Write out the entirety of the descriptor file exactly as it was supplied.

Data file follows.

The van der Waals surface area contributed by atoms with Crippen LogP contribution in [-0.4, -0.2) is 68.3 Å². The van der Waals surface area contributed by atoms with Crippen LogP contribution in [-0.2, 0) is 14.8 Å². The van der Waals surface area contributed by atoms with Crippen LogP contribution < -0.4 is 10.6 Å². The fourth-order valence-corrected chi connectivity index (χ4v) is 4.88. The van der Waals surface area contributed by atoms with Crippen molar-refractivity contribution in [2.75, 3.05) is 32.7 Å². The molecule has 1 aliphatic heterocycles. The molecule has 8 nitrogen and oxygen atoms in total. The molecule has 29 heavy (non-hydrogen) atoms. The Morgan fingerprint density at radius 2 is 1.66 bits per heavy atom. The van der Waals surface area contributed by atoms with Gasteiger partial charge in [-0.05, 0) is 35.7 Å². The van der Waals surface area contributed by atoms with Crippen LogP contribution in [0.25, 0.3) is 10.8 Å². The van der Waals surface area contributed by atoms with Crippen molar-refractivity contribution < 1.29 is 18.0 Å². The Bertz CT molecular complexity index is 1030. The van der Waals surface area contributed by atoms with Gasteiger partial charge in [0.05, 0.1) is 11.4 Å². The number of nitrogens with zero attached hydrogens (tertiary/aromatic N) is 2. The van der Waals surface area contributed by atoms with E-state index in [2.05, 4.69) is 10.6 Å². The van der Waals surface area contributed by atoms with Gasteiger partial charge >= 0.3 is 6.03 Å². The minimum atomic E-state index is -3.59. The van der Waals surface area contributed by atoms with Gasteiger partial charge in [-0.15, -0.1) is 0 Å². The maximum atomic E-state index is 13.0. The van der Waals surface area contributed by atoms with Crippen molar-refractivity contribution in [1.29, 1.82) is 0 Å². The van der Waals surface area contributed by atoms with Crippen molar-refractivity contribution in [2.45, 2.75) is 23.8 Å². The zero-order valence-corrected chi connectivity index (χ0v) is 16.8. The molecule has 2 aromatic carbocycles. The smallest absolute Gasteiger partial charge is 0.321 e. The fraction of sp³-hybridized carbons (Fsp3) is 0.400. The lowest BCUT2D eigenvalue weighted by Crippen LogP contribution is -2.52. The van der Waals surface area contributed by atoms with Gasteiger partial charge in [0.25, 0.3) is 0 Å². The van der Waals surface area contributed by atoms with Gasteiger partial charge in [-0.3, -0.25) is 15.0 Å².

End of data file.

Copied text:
The van der Waals surface area contributed by atoms with Crippen LogP contribution in [-0.4, -0.2) is 68.3 Å². The van der Waals surface area contributed by atoms with Crippen LogP contribution in [-0.2, 0) is 14.8 Å². The van der Waals surface area contributed by atoms with Crippen LogP contribution < -0.4 is 10.6 Å². The fourth-order valence-corrected chi connectivity index (χ4v) is 4.88. The van der Waals surface area contributed by atoms with Crippen molar-refractivity contribution in [2.75, 3.05) is 32.7 Å². The molecule has 1 aliphatic heterocycles. The molecule has 8 nitrogen and oxygen atoms in total. The molecule has 29 heavy (non-hydrogen) atoms. The Morgan fingerprint density at radius 2 is 1.66 bits per heavy atom. The van der Waals surface area contributed by atoms with Gasteiger partial charge in [-0.05, 0) is 35.7 Å². The van der Waals surface area contributed by atoms with Crippen LogP contribution in [0.25, 0.3) is 10.8 Å². The van der Waals surface area contributed by atoms with Crippen molar-refractivity contribution < 1.29 is 18.0 Å². The Bertz CT molecular complexity index is 1030. The van der Waals surface area contributed by atoms with Gasteiger partial charge in [0.05, 0.1) is 11.4 Å². The number of nitrogens with zero attached hydrogens (tertiary/aromatic N) is 2. The van der Waals surface area contributed by atoms with E-state index in [2.05, 4.69) is 10.6 Å². The van der Waals surface area contributed by atoms with Gasteiger partial charge >= 0.3 is 6.03 Å². The minimum atomic E-state index is -3.59. The van der Waals surface area contributed by atoms with Gasteiger partial charge in [-0.15, -0.1) is 0 Å². The maximum atomic E-state index is 13.0. The van der Waals surface area contributed by atoms with Crippen molar-refractivity contribution in [1.29, 1.82) is 0 Å². The van der Waals surface area contributed by atoms with Crippen molar-refractivity contribution in [2.45, 2.75) is 23.8 Å². The zero-order valence-corrected chi connectivity index (χ0v) is 16.8. The molecule has 2 aromatic carbocycles. The smallest absolute Gasteiger partial charge is 0.321 e. The fraction of sp³-hybridized carbons (Fsp3) is 0.400. The lowest BCUT2D eigenvalue weighted by Crippen LogP contribution is -2.52. The van der Waals surface area contributed by atoms with Gasteiger partial charge in [0.25, 0.3) is 0 Å². The van der Waals surface area contributed by atoms with Gasteiger partial charge in [-0.3, -0.25) is 15.0 Å².